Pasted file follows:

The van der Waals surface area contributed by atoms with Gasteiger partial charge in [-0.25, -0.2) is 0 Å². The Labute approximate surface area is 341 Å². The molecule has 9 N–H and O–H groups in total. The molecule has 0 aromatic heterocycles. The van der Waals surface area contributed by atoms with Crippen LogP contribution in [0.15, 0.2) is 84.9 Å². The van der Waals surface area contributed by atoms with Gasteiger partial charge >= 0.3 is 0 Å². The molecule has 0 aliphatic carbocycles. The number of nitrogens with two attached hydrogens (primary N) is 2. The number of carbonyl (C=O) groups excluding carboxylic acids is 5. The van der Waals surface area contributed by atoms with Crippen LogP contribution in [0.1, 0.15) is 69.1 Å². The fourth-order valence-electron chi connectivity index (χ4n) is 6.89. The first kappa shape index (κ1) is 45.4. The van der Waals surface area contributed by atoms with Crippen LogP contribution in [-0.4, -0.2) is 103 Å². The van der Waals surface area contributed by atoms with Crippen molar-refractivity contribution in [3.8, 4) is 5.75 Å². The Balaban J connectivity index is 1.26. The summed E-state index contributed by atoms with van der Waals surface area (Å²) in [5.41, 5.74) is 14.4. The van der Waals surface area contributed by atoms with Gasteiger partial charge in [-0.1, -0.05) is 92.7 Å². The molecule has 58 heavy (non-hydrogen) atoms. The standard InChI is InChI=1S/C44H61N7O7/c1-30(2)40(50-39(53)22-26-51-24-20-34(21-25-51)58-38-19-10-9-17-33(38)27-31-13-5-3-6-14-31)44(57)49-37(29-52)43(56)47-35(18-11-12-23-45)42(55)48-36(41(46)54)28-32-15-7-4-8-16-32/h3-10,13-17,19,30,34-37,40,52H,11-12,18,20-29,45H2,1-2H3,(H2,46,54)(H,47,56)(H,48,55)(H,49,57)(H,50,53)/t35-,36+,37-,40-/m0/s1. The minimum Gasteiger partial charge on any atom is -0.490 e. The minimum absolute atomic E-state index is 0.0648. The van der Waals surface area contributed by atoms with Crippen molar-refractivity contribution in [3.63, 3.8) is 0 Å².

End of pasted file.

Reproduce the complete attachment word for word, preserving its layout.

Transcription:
The van der Waals surface area contributed by atoms with Gasteiger partial charge in [-0.25, -0.2) is 0 Å². The Labute approximate surface area is 341 Å². The molecule has 9 N–H and O–H groups in total. The molecule has 0 aromatic heterocycles. The van der Waals surface area contributed by atoms with Crippen LogP contribution in [0.15, 0.2) is 84.9 Å². The van der Waals surface area contributed by atoms with Gasteiger partial charge >= 0.3 is 0 Å². The molecule has 0 aliphatic carbocycles. The number of nitrogens with two attached hydrogens (primary N) is 2. The number of carbonyl (C=O) groups excluding carboxylic acids is 5. The van der Waals surface area contributed by atoms with Crippen LogP contribution in [0.1, 0.15) is 69.1 Å². The fourth-order valence-electron chi connectivity index (χ4n) is 6.89. The first kappa shape index (κ1) is 45.4. The van der Waals surface area contributed by atoms with Crippen LogP contribution in [-0.4, -0.2) is 103 Å². The van der Waals surface area contributed by atoms with Crippen molar-refractivity contribution in [3.8, 4) is 5.75 Å². The Balaban J connectivity index is 1.26. The summed E-state index contributed by atoms with van der Waals surface area (Å²) in [5.41, 5.74) is 14.4. The van der Waals surface area contributed by atoms with Gasteiger partial charge in [-0.1, -0.05) is 92.7 Å². The molecule has 58 heavy (non-hydrogen) atoms. The standard InChI is InChI=1S/C44H61N7O7/c1-30(2)40(50-39(53)22-26-51-24-20-34(21-25-51)58-38-19-10-9-17-33(38)27-31-13-5-3-6-14-31)44(57)49-37(29-52)43(56)47-35(18-11-12-23-45)42(55)48-36(41(46)54)28-32-15-7-4-8-16-32/h3-10,13-17,19,30,34-37,40,52H,11-12,18,20-29,45H2,1-2H3,(H2,46,54)(H,47,56)(H,48,55)(H,49,57)(H,50,53)/t35-,36+,37-,40-/m0/s1. The minimum Gasteiger partial charge on any atom is -0.490 e. The minimum absolute atomic E-state index is 0.0648. The van der Waals surface area contributed by atoms with Crippen molar-refractivity contribution in [3.63, 3.8) is 0 Å².